When I was four years old, I asked my father, a veterinarian holding an advanced degree and called “Doctor,” what studying was. He told me that it was reading and re-reading and learning until you have it memorized. Or something (I was four). I immediately got a book down off my parents’ bookshelf, I believe it was about cats (I was four) and started “studying.”
I was an over-achiever from the start, you see. I dreamed of growing up to become like my father: hold an advanced degree, be an esteemed professional, maybe even be called “Doctor.” No, especially be called “Doctor.” I threw myself into studying and getting good grades in school. I excelled: I finished top of my class at the end of three of my academic years and have numerous high school academic awards. I was going somewhere. I was going to be somebody. Or at least that’s what they told me. But then at the end of grade eleven, brought on by some unfortunate events (to put it lightly) my depression, which had always been with me, became me. I’m now 31, and the depression still is me.
I have a BA. It took 8 years with a year off in the middle. But I am grossly dissatisfied. I will never be called “Doctor” but a Masters seems close to being feasible. I’ve looked at the requirements for doing a Masters in Creative Writing on many occasions. I have the undergraduate grades in spades. But a Masters is so very far from being a reality thanks to this fucking depression.
I have accomplished nothing in life because of my depression.
My therapist once told me about these psychological exercises called Big Me, Little Me. It sounds hippie-dippie but it’s basically a pretend conversation you have with your younger self. The exercise is too painful yet for me to complete. Why? Because my four-year old self, my nine-year-old self and my sixteen-year-old self are so fucking infuriated at me for failing them, that I want to cry just thinking about it.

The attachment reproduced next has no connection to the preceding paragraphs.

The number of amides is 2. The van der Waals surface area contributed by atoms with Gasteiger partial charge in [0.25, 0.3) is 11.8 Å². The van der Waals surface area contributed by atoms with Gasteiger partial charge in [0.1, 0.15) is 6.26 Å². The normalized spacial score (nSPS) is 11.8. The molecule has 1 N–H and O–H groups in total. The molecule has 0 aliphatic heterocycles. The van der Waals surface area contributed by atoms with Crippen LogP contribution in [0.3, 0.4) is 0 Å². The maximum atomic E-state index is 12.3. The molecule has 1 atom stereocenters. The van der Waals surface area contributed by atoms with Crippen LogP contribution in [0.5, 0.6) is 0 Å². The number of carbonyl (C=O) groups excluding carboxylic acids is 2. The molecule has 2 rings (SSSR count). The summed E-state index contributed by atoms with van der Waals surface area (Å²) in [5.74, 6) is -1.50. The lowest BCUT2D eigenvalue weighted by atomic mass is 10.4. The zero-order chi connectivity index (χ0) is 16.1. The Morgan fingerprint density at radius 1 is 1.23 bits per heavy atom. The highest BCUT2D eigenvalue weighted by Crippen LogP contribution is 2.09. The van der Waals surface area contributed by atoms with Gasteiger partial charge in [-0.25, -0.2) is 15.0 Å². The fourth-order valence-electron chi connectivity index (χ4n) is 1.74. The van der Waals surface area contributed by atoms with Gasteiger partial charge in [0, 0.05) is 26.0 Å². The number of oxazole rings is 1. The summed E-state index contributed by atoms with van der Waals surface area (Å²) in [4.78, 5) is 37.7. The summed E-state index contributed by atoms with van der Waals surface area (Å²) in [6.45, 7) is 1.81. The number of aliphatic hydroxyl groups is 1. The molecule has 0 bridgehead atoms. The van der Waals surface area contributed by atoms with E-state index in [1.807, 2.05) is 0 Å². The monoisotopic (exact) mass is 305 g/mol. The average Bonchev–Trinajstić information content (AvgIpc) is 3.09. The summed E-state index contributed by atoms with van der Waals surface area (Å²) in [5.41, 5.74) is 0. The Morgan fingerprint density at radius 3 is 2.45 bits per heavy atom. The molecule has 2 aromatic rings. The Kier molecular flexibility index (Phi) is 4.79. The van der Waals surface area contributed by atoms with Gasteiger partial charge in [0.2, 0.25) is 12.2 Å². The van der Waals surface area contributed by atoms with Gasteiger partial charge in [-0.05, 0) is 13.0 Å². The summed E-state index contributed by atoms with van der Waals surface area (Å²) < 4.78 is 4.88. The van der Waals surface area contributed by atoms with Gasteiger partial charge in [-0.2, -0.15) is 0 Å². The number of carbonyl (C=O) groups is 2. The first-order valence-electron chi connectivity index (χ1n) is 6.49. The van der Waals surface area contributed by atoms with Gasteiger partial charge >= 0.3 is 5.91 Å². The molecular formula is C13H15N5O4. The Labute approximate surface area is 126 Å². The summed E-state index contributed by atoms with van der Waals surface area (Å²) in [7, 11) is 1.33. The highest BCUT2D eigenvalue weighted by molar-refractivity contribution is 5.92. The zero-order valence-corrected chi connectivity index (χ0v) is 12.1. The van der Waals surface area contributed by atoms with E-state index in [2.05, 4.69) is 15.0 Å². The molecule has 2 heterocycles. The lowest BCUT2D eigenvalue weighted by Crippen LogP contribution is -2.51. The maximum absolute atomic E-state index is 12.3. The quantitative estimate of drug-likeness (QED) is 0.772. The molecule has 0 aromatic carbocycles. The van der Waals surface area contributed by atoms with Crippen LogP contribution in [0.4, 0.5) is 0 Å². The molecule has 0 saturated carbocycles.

This is a hard one folks. But it will motivate you to fight that depression a little harder. What could have been? What were you destined to be before the depression became you? What would you say to your younger self? Would your younger self forgive you? If you could talk to your younger selves, what would they say? Sometimes our pent-up rage from broken dreams can be healed by imagining the younger us who dreamt those dreams and allowing that person who is still a part of us to find peace and acceptance. But remembering those broken dreams is also a rallying cry to fight this depression so that some day in our lives, our dreams, new or old, will come true.
Lately, I’ve been thinking a great deal about how living with depression is like learning to be an Olympic Gold Medalist on the Balance Beam. Because that’s the kind of skill and dedication and years of hard work it takes to learn how to live with depression. For years you have to learn how to climb up on and mount the balance beam. You have to learn to balance on it sitting, balance on it standing and eventually how to do flips and tricks and spins and not fall off. It’s a marathon routine: the goal is to stay on the balance beam, doing those flips and tricks and spins for as long as possible, hopefully for the rest of your life.